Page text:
Background: Main character is Xeva, an 11-year-old 8th-grader, who together with 4 other kids has been persuaded by Gloz, a robot (who has taken human form), to travel in a starship to his faraway alien civilization (over a thousand years more advanced than humanity). She has just awakened and is speaking to Gloz. 

"So you can tell what dream phase we're in?"

"Yes ... our technology has enabled us to do that for some time ..."

"You really see what we're dreaming?"

"Yes ..."

"How ...?"

"I can focus meta-dimensional particle energy pulses on your neural energy patterns ... These patterns can be translated into visual images and other data ... These patterns are particularly strong during your interaction with the other reality across the breach in the dimensional membrane ..."

Xeva only barely comprehended what Gloz was telling her: Focusing "meta-dimensional particle energy pulses" on her "neural energy patterns"? Patterns that were extra-strong during her "interaction with the other reality across the breach in the dimensional membrane"? It all sounded really strange ...

It was weird enough to think that her mind, just in a dream while she was asleep, would somehow keep getting involved with a powerful and dangerous "breach" in the universe – causing some kind of powerful disruption that beings incredibly far away were able to detect ... But now here was Gloz telling her he was able to focus "energy pulses" on her brain that could be "translated" so a robot like him could actually see what she was dreaming! The thought gave Xeva a shiver ... but at the same time, it was a little comforting to realize that, if she was actually facing some kind of real danger in her dream life, Gloz was able to watch over her and intervene if necessary.

She looked up at Gloz. "So, you're sort of, like, monitoring all of us, all the time?"

"It is necessary to monitor these extraordinary dreams ..."

Xeva thought about this for several moments. Then, "What about our minds?" she asked. "Are you monitoring our minds too? Like, what we're thinking?"

"Xeva ... the simple answer is No. I am not monitoring your mind, your consciousness." After a brief pause, Gloz continued: "Our technology does have the capability to interpret images, sounds, words – the elements of what you consider thought – from your brain activity. But what you refer to as the 'mind' or 'consciousness' ... of any biological sentient being ... is much more complex ..."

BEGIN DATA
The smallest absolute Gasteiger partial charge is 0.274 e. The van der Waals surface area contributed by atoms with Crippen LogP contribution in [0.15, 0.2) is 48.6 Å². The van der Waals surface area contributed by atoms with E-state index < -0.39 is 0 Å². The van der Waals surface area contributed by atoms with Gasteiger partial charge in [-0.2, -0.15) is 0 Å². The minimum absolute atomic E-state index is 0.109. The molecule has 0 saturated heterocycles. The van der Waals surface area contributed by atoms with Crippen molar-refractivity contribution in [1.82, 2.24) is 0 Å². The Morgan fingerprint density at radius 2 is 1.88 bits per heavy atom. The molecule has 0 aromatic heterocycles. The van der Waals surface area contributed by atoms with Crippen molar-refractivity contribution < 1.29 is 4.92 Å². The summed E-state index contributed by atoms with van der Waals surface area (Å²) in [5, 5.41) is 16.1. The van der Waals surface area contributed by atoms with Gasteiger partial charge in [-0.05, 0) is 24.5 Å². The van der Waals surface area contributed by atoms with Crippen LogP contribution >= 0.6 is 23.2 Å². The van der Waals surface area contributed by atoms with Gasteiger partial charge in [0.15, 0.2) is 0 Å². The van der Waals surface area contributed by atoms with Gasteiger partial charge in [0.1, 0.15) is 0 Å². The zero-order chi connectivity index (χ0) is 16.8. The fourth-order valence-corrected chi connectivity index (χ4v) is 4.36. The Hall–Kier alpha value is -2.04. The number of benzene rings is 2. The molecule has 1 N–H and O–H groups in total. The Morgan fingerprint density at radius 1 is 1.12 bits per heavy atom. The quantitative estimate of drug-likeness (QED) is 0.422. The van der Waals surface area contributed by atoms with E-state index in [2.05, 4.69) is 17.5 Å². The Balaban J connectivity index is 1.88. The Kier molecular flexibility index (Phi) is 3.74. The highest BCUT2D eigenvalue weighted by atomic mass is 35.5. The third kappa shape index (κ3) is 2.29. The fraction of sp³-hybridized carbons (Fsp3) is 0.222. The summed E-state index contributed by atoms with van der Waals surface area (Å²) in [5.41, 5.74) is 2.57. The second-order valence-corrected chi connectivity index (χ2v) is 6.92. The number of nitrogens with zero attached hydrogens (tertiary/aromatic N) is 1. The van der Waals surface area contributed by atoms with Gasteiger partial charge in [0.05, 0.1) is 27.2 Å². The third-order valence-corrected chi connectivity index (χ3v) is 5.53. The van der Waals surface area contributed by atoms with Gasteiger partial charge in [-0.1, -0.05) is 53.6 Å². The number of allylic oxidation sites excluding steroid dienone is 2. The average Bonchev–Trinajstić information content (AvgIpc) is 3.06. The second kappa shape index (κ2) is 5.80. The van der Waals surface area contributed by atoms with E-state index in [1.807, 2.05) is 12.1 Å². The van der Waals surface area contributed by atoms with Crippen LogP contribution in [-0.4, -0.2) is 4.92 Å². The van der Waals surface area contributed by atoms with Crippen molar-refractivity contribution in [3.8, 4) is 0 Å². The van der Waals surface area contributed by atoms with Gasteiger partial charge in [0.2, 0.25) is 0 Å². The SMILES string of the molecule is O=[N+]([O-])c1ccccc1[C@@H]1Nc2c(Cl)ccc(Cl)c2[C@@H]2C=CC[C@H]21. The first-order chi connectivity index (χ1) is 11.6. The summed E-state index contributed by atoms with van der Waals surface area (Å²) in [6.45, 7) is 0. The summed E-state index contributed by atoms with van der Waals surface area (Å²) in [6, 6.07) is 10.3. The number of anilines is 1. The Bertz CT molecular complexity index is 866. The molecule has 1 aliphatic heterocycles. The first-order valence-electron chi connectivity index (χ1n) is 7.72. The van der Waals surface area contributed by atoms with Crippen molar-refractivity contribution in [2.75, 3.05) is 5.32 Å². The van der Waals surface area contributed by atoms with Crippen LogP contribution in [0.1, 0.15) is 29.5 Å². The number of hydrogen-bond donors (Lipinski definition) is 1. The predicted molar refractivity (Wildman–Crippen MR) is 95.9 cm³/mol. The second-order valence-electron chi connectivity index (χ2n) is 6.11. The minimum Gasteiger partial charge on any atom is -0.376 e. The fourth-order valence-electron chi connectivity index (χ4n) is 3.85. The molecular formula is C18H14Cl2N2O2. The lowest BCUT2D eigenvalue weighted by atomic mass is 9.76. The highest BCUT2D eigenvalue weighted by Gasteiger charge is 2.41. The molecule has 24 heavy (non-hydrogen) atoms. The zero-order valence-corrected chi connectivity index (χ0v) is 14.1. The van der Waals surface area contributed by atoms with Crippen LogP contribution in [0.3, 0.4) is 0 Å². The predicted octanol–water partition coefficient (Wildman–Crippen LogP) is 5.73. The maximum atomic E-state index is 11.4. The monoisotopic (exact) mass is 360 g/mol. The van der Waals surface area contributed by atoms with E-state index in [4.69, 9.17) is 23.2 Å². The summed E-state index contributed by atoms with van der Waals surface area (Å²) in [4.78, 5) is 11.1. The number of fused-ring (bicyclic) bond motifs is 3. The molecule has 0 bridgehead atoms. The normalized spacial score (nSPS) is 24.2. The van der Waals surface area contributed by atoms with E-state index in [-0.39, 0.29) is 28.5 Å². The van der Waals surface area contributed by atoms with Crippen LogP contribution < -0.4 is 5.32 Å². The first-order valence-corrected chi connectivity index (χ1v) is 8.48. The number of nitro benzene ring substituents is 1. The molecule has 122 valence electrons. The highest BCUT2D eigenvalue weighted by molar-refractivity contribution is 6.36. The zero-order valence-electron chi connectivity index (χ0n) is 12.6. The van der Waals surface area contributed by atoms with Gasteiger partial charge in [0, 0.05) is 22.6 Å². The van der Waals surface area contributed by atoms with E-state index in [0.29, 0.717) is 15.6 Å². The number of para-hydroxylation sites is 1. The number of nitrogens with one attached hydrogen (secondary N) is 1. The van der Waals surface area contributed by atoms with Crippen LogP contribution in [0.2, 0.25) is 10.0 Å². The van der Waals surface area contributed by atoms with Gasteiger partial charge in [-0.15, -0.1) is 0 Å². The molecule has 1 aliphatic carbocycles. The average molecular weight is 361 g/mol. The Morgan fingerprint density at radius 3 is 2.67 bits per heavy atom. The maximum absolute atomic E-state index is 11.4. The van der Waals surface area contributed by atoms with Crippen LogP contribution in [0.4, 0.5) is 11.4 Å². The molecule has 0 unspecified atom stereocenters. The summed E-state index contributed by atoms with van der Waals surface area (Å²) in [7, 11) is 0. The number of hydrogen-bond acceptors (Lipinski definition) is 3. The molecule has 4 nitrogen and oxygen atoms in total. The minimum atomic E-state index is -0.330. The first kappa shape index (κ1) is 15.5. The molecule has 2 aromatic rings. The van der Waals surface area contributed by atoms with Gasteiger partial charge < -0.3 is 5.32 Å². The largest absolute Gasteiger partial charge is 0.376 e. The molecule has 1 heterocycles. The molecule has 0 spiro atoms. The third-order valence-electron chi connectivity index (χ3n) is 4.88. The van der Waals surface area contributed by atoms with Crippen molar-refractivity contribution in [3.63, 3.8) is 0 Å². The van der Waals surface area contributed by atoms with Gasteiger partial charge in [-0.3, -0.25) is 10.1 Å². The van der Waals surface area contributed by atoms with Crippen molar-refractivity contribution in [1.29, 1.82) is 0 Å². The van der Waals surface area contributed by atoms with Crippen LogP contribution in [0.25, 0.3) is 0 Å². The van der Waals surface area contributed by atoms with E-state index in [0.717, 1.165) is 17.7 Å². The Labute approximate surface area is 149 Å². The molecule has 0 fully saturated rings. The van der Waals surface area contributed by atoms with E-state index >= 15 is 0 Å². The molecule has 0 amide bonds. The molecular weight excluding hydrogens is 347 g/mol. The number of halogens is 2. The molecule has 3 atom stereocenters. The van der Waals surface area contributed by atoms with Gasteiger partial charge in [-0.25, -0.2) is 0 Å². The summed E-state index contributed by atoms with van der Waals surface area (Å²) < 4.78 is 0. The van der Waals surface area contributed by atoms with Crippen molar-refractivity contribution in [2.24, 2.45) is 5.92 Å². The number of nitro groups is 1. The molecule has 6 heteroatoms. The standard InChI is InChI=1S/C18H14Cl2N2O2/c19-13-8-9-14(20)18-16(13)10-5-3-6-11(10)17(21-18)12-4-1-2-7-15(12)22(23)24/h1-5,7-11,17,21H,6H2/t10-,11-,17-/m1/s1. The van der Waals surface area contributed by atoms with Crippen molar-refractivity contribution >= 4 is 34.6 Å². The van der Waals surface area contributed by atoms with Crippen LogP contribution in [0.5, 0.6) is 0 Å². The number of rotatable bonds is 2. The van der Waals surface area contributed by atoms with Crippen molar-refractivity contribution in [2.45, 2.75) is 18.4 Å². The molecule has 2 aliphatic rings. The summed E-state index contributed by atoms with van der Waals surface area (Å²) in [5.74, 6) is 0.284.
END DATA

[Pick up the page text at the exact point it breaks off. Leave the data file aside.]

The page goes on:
..

Re: Into the new cerebral frontier
  • 6/28/2017 11:26:14 PM
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There are probably experiments done in non-laboratory settings --- like by some nations' secret services --- where they're getting the "labrats" to do more than just twitch their hands. That's the paranoia in me talking, but we're probably pretty close to full-on Voldemort level control of other people's actions.

Re: Into the new cerebral frontier
  • 6/28/2017 7:22:56 PM
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@rBaz, - Just to clarify about 'invasive vs non-invasive' i refer to the methods that involve piercing e.g. with needles vs the ones that don't involve anything being inserted into the skull. As far as dignity itself goes, it might depend on the details i suppose. For the most part since one can't actually read thoughts with the tools it is probably ok for now. However there are some applications like for example a case where EEG was used to measure "how deeply in love people were". Still quite pseudoscientific to some extent but revealing enough and potentially embarassing to couples who may feel outed. Then also the experiment setup methods can be quite clinical which could be uncomfortable to some participants.